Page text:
LABOUM – ‘Blossom’ review: a dreamy attempt at reestablishing the group’s career

As lovely as ‘Blossom’ is, the record feels like a missed opportunity to follow their sleeper hit ‘Journey To Atlantis’

Earlier this year, underrated K-pop girl group LABOUM had found themselves at a crossroads eight years into their career. The act’s contracts with longtime agency Global H Media were expiring and, despite their best efforts, they hadn’t quite found the fanfare that had made many of their contemporaries household names.

“We actually talked about disbanding,” member Jinyea (formerly known as ZN) said of the turbulent time in the group’s career, in an interview with SpoTV. In fact, the group’s members had been looking at different career paths, that is until their 2016 release ‘Journey To Atlantis’ suddenly stared to gain traction and eventually rocketed into the Top 10 of the Gaon Digital Chart. It was enough for newly established agency Interpark Music Plus to give the group a chance, in the form of the mini-album ‘Blossom’.

While many K-pop groups try to one-up each other in a world where each release is more energetic and explosive than the last, LABOUM take a step back with a mini-album that’s more stripped-down and laid-back. It gives each members’ vocals more than enough room to truly take center stage – though LABOUM have never claimed to be powerhouses in terms of vocals, and it shows – but ‘Blossom’ thrives on this light, delicate sound.


Title track ‘Kiss Kiss’ is more than enough proof that the quartet’s less is more approach works. Jinyea and Haein’s airy vocals give the track a sense of tenderness (“Your eyes brightly shine on me / No matter how hard I try to run away”), and the scintillating synths help strike the right balance, keeping the production from sounding too sparse.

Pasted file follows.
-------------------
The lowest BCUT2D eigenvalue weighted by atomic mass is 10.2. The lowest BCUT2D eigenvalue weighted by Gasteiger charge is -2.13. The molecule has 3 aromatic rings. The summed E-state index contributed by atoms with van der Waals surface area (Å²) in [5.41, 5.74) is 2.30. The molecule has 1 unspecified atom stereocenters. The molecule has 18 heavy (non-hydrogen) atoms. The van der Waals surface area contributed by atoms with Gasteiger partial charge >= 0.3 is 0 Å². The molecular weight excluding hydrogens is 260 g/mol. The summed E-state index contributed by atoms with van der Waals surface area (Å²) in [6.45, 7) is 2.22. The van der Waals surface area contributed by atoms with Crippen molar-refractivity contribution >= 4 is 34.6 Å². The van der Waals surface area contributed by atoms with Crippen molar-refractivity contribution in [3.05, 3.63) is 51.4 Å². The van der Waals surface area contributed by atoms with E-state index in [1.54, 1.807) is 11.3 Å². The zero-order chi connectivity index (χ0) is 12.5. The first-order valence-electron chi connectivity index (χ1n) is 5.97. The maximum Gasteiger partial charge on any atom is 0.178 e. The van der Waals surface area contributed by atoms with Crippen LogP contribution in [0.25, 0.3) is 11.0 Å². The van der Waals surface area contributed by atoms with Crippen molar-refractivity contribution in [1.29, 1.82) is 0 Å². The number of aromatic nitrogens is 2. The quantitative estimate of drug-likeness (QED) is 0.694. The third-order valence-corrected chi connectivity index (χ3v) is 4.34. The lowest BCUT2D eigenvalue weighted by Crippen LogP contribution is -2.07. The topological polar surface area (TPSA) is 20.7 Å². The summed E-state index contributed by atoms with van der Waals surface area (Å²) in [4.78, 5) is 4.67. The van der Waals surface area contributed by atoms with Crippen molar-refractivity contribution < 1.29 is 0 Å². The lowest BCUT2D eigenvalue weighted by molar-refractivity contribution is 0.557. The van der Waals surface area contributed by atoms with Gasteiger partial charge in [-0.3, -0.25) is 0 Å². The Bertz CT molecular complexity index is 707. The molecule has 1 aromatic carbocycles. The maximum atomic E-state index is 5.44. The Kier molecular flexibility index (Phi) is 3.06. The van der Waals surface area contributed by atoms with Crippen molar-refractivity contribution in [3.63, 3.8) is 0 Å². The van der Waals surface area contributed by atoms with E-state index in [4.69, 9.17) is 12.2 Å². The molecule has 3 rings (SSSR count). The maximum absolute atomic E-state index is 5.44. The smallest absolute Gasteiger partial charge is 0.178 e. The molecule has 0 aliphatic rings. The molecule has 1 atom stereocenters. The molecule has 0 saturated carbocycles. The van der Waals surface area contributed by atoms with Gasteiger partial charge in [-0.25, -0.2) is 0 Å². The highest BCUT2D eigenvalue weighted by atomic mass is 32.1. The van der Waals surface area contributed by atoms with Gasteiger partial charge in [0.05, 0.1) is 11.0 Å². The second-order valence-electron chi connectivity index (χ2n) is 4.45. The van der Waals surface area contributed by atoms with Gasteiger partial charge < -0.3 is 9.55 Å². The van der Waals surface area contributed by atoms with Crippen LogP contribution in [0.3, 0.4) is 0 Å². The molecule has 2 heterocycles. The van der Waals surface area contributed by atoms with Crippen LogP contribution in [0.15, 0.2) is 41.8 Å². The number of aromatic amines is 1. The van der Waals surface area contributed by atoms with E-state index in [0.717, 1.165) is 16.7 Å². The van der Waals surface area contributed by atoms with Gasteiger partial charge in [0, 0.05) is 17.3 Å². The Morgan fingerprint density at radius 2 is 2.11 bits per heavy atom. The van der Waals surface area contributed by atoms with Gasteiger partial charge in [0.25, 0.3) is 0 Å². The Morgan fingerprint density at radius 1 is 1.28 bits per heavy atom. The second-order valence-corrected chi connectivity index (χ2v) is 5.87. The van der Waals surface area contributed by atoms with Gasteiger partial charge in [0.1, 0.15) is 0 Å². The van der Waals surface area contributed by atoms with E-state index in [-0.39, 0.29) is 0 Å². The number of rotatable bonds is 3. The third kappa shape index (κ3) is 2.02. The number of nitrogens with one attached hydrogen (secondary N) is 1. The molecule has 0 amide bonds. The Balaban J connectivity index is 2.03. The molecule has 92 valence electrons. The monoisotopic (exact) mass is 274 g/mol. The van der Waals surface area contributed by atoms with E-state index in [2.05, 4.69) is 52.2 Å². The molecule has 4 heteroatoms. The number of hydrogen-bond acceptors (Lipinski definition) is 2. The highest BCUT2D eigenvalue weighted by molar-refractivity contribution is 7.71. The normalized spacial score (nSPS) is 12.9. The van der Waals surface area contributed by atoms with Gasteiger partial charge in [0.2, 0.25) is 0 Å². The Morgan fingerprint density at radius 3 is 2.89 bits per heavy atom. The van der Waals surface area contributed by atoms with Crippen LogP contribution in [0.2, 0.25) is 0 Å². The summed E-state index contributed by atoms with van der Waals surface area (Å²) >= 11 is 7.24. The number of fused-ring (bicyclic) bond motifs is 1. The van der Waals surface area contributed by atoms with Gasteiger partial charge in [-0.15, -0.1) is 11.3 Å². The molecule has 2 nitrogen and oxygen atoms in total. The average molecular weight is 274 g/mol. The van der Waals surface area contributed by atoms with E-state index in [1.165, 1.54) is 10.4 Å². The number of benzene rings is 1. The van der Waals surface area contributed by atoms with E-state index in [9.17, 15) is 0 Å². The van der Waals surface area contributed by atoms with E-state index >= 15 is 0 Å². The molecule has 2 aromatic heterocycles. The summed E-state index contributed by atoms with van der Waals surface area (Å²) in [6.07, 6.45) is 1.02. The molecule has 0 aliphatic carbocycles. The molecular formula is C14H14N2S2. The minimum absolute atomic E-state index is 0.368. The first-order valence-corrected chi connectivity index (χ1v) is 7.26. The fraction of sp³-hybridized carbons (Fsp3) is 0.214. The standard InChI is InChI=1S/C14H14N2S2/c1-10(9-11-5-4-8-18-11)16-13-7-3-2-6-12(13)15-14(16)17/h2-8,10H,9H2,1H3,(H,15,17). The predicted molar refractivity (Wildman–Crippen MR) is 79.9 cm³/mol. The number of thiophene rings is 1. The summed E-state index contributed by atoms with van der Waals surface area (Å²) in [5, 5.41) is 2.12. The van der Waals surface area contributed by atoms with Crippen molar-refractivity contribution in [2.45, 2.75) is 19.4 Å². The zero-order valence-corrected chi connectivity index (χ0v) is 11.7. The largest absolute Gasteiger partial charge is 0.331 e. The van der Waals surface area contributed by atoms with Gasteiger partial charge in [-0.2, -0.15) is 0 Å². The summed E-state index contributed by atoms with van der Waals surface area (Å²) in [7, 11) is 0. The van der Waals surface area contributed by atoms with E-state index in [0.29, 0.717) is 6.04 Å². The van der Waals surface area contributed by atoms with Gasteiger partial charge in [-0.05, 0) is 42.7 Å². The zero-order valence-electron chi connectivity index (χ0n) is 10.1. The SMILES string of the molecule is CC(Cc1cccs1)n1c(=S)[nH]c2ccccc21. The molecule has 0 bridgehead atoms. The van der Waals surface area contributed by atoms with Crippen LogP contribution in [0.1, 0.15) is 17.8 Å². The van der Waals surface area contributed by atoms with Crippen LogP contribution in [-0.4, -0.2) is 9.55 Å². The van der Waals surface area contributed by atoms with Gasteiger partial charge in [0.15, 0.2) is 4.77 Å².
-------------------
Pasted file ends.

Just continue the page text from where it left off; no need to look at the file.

An initial listen of the mini-album might leave listeners feeling like all the tracks sound almost identical – and that’s not necessarily a inaccurate, with all of them featuring that previously mentioned light, delicate sound – but the strength of ‘Blossom’ largely relies on the nuances of the individual songs coming through over time.

Both ‘How I Wish’ and ‘Repeat’ bring a subtle upbeat energy to an otherwise slow, dreamy-sounding record. ‘How I Wish’ draws influences from city pop, with Soyeon’s higher register and fuller vocals taking center stage. The guitar strumming leading into ‘Repeat’, combined with Haein and Solbin’s deep, rhythmic vocals, build toward a melancholic, R&B-inspired sound that makes it stand out from the rest of the record.

Capping off the record is ‘Love On You’, a smooth and sincere, if somewhat forgettable ballad that’s dedicated to their fans. The acoustic guitar and synths in the latter half of the track complement Soyeon and Haein’s melodic vocals, resulting in a song brimming with optimism and earnestness.

For a record released after a period of uncertainty, and as lovely and heart-warming as ‘Blossom’ is, it comes as a pleasant surprise to see LABOUM taking things slow, assured in their sound. But at the same time, the record at times feels like a missed opportunity to acknowledge and follow the energetic pop sound of ‘Journey To Atlantis’ that rejuvenated their careers.


laboum blossom kiss kiss review
  • Release date: November 3
  • Record label: Interpark Music Plus